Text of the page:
Speaking last month, board member Yoshihisa Morimoto said that the world's number three economy is performing as officials expected. Deputy Governor Kikuo Iwata, also speaking in August, said that it will take time for the bank's stimulus measures to appear in the real economy.
Monday will bring manufacturing purchasing managers' index (PMI) reports – leading economic indicators – from across the continent. The euro zone's PMI is expected to hold steady at 51.3. Indices in Germany and France – the continent's two largest economies – are expected to show headline numbers of 52.0 and 49.7, respectively, also unchanged from the previous month.
Readings above 50 signal expansion. Readings below 50 indicate contraction. On the whole, Monday's figures are expected to paint a cautiously optimistic picture of the long-struggling region.
On Wednesday, the euro zone will release revised second quarter growth figures. The currency bloc's revised gross domestic product (GDP) figures are likely to continue to show that the region's economy shrank by 0.7% in the three months ended in June from the same period a year earlier, but expanded 0.3% quarter on quarter.
As the week rolls on, attention will shift to Europe's two most powerful central banks. Both the European Central Bank (ECB) and Bank of England (BOE) will announce their latest monetary policy decisions on Thursday.
Consensus is that policymakers at both institutions will leave interest rates on hold. The ECB's interest rate currently sits at 0.5%, as does the BOE's base rate.
Markets will pay close attention to ECB President Mario Draghi's post-meeting press conference for reassurance that the bank intends to keep rates at record low levels for an extended period, despite a recent improvement in economic performance data. Many fear that a premature tightening of monetary policy could jeopardise the region's still fragile recovery.
Friday's monthly jobs report is the big item on America's economic calendar this week. Strong results for August would likely heighten expectations that Federal Reserve policymakers will scale back the central bank's $85-billion per month asset purchase programme at their September meeting.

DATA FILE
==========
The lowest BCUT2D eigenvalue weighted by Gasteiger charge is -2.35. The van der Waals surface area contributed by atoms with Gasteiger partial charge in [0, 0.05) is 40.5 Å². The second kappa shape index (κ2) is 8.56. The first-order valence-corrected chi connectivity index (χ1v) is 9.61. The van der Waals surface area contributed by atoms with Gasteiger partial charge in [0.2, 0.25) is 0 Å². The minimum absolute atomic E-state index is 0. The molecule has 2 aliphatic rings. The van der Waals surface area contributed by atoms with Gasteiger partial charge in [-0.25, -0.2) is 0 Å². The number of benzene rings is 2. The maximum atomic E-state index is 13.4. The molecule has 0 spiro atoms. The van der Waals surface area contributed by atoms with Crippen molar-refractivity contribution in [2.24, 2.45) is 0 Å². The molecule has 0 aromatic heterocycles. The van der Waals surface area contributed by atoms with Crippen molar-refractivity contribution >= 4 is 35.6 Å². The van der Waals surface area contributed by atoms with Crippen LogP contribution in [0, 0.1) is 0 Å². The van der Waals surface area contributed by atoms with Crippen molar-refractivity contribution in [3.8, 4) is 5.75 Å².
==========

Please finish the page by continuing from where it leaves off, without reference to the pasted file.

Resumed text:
Analysts surveyed by Reuters expect America's latest monthly employment report to show that employers added 180 000 workers in August, up from 162 000 positions in July. The country's unemployment rate likely held steady at 7.4%, a four-year low.
Significantly better-than-expected results would likely roil markets. Weaker-than-expected results could lead to speculation that tapering will be pushed back to October or November.
In the run-up to Friday's big number, economists and investors will have plenty of other data to keep them busy. Markets are closed on Monday in observance of the Labour Day holiday, but when trading resumes on Tuesday, attention will focus on the Institute for Supply Management's manufacturing composite index. Analysts surveyed by Bloomberg expect the index to fall to 53.8 from last month's two-year high of 55.4, but remain firmly in expansion territory.
Wednesday's international trade data is expected to show that the world's largest economy's trade gap swelled to $39-billion in July from $34.2-billion in June, the lowest deficit figure in more than two years.
Thursday's weekly jobless claims figures are likely to show a slight improvement. Consensus is that 330 000 Americans filed for jobless benefits in the week ended August 31, roughly 1 000 less than in the previous week.
Matt Quigley writes the Mail & Guardian's weekly economic preview. You can follow him on Twitter at @mattquigley.